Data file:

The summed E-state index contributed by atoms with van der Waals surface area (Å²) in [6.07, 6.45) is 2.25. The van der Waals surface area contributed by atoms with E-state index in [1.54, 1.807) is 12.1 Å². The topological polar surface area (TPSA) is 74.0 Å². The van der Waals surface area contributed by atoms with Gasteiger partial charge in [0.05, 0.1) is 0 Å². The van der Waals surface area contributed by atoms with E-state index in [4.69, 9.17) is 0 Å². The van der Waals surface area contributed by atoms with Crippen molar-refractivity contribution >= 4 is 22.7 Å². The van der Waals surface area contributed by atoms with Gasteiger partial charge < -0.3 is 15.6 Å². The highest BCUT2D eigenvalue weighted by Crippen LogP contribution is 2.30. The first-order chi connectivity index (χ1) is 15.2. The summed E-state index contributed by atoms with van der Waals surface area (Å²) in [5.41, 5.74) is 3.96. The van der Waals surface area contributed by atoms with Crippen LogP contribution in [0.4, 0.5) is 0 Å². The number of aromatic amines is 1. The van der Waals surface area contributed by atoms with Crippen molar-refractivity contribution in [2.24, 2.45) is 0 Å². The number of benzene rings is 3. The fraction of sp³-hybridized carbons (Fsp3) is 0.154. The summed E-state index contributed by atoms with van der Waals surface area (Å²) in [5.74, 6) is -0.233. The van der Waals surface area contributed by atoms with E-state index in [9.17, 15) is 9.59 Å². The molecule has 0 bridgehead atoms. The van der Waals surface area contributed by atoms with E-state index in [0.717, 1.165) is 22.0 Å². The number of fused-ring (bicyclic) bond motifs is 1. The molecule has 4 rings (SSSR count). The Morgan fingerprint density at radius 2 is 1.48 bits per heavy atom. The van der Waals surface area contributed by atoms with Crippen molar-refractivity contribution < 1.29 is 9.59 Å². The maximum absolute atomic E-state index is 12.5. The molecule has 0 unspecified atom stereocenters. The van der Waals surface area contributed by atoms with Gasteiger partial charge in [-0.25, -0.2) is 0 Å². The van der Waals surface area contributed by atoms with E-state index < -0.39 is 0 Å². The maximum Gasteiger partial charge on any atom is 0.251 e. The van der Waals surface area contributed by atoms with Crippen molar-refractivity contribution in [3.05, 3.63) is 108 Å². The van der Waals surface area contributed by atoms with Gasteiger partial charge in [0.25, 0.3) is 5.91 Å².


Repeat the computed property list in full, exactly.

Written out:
The summed E-state index contributed by atoms with van der Waals surface area (Å²) in [6.07, 6.45) is 2.25. The van der Waals surface area contributed by atoms with E-state index in [1.54, 1.807) is 12.1 Å². The topological polar surface area (TPSA) is 74.0 Å². The van der Waals surface area contributed by atoms with Gasteiger partial charge in [0.05, 0.1) is 0 Å². The van der Waals surface area contributed by atoms with E-state index in [4.69, 9.17) is 0 Å². The van der Waals surface area contributed by atoms with Crippen molar-refractivity contribution >= 4 is 22.7 Å². The van der Waals surface area contributed by atoms with Gasteiger partial charge < -0.3 is 15.6 Å². The highest BCUT2D eigenvalue weighted by Crippen LogP contribution is 2.30. The first-order chi connectivity index (χ1) is 15.2. The summed E-state index contributed by atoms with van der Waals surface area (Å²) in [5.41, 5.74) is 3.96. The van der Waals surface area contributed by atoms with Crippen LogP contribution in [0.4, 0.5) is 0 Å². The number of aromatic amines is 1. The van der Waals surface area contributed by atoms with Crippen molar-refractivity contribution in [2.24, 2.45) is 0 Å². The number of benzene rings is 3. The fraction of sp³-hybridized carbons (Fsp3) is 0.154. The summed E-state index contributed by atoms with van der Waals surface area (Å²) in [5.74, 6) is -0.233. The van der Waals surface area contributed by atoms with E-state index in [9.17, 15) is 9.59 Å². The molecule has 0 bridgehead atoms. The van der Waals surface area contributed by atoms with E-state index in [0.717, 1.165) is 22.0 Å². The number of fused-ring (bicyclic) bond motifs is 1. The molecule has 4 rings (SSSR count). The Morgan fingerprint density at radius 2 is 1.48 bits per heavy atom. The van der Waals surface area contributed by atoms with Crippen molar-refractivity contribution < 1.29 is 9.59 Å². The maximum absolute atomic E-state index is 12.5. The molecule has 0 unspecified atom stereocenters. The van der Waals surface area contributed by atoms with Gasteiger partial charge in [-0.25, -0.2) is 0 Å². The van der Waals surface area contributed by atoms with E-state index < -0.39 is 0 Å². The maximum Gasteiger partial charge on any atom is 0.251 e. The van der Waals surface area contributed by atoms with Crippen molar-refractivity contribution in [3.05, 3.63) is 108 Å². The van der Waals surface area contributed by atoms with Gasteiger partial charge in [0.25, 0.3) is 5.91 Å².